Picture of Innocence(9)

By: Jacqueline Baird

Five years later, with the grief and rage dimmed, he could look at the tragedy with some perspective, but it still did not sit easy with Lorenzo. He doubted he would have cut a rope on his friend, but then he had never been in that position—and Damien Steadman had eventually raised the alarm.

It was the eventually that disturbed him more now—that and the lingering taste of Lucy Steadman’s lush mouth beneath his. Where the hell had that thought come from? he wondered. She was far too young, never mind the rest of her faults.

His decision to sell the Steadman’s shares was the right one. His last connection to the Steadman family would be finally cut. He’d explain it to his mother somehow, and thankfully would never see Lucy Steadman again.

Banishing her from his mind, he sat down at his desk, clicked on the computer and called his secretary.

The following afternoon, after a restless night in the strange hotel bed, during which a large dark man who looked suspiciously like Lorenzo Zanelli had seemed to slip in and out of her dreams with a surprisingly erotic frequency, and a morning spent exploring Verona, Lucy exited the taxi outside a magnificent old building, feeling excited, if a little hot. But then almost every building in Verona was fabulous and old, she thought wryly.

She carefully placed her leather satchel holding the portrait on the desk in the foyer of the most luxurious apartment building in the city, according to the taxi driver who had brought her here. Looking around, she believed him as she handed her passport to the concierge at his request for identification.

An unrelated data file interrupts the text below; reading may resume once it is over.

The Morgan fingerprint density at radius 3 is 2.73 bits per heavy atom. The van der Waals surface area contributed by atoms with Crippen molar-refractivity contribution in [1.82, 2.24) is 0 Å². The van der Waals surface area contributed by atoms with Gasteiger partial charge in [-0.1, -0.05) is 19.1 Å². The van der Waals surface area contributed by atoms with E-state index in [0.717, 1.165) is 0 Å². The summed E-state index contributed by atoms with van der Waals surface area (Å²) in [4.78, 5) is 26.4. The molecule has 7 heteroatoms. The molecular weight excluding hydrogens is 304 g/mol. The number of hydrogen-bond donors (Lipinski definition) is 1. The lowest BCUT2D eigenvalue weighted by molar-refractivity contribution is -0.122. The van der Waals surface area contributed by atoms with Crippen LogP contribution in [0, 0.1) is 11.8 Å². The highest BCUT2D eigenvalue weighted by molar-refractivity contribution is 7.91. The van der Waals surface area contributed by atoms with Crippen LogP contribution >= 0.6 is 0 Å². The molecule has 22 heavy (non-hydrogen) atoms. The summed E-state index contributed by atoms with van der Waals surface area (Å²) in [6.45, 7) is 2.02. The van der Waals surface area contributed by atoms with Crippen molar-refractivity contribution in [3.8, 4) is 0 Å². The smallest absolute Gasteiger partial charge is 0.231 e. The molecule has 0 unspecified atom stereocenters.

She reached a hand around to rub her lower back. Carrying the satchel around all morning had not been a great idea, but she had not wanted to waste time returning to the hotel.

‘The Contessa della Scala is at home, signorina. Number three—the third floor. But first I must call and tell her you have arrived.’ He handed her passport back and, placing it back in her satchel, she glanced around the elegant foyer towards the elevator.

The doors opened and a man walked out—and her mouth fell open in shock as what felt like a hundred butterflies took flight in her stomach.

Dark eyes clashed with green. ‘You!’ he exclaimed, and in two lithe strides Lorenzo Zanelli was at her side. ‘What do you think you are doing, following me around?’ he demanded and grabbed her arm.

‘Following you around? You must be joking,’ Lucy jeered, the butterflies dying a sudden death at his arrogant assumption. She tried to shake off his hand, but with no luck. ‘Oh, for heaven’s sake, get over yourself and let go of me.’

‘How did you get in here? This is a secure building.’

‘Through the door. How do you think?’ she snapped.

‘And that is the way you are going out, right now—after I have had words with the incompetent concierge who allowed you to enter.’

At that moment the concierge put down the telephone and turned back to smile at Lucy. But before he could speak Lorenzo Zanelli launched a torrent of Italian at the poor man.

Lucy’s Italian lessons had not been completely wasted, but she could only understand Italian rather than speak the language, so she didn’t try now. She watched with interest as Lorenzo’s voice slowly faded as the concierge responded. She noted the slow dark flush crawl up the tanned olive-toned face and almost laughed out loud. The superior devil was totally embarrassed, and suddenly she was free.

Lorenzo Zanelli looked down at Lucy and saw the amusement in her green eyes, and for the first time since he was a teenager he felt like a prize idiot. What on earth had possessed him to think she was following him? Probably the same irrational urge that had made him kiss her yesterday. He was acting totally out of character—usually he was the most controlled of men—and it had to stop. But she had told him she was going to be in town another day and suggested he might change his mind, so his assumption was not that ridiculous. Obviously he realised she had been winding him up, but however he tried to justify his behaviour he still felt like a fool.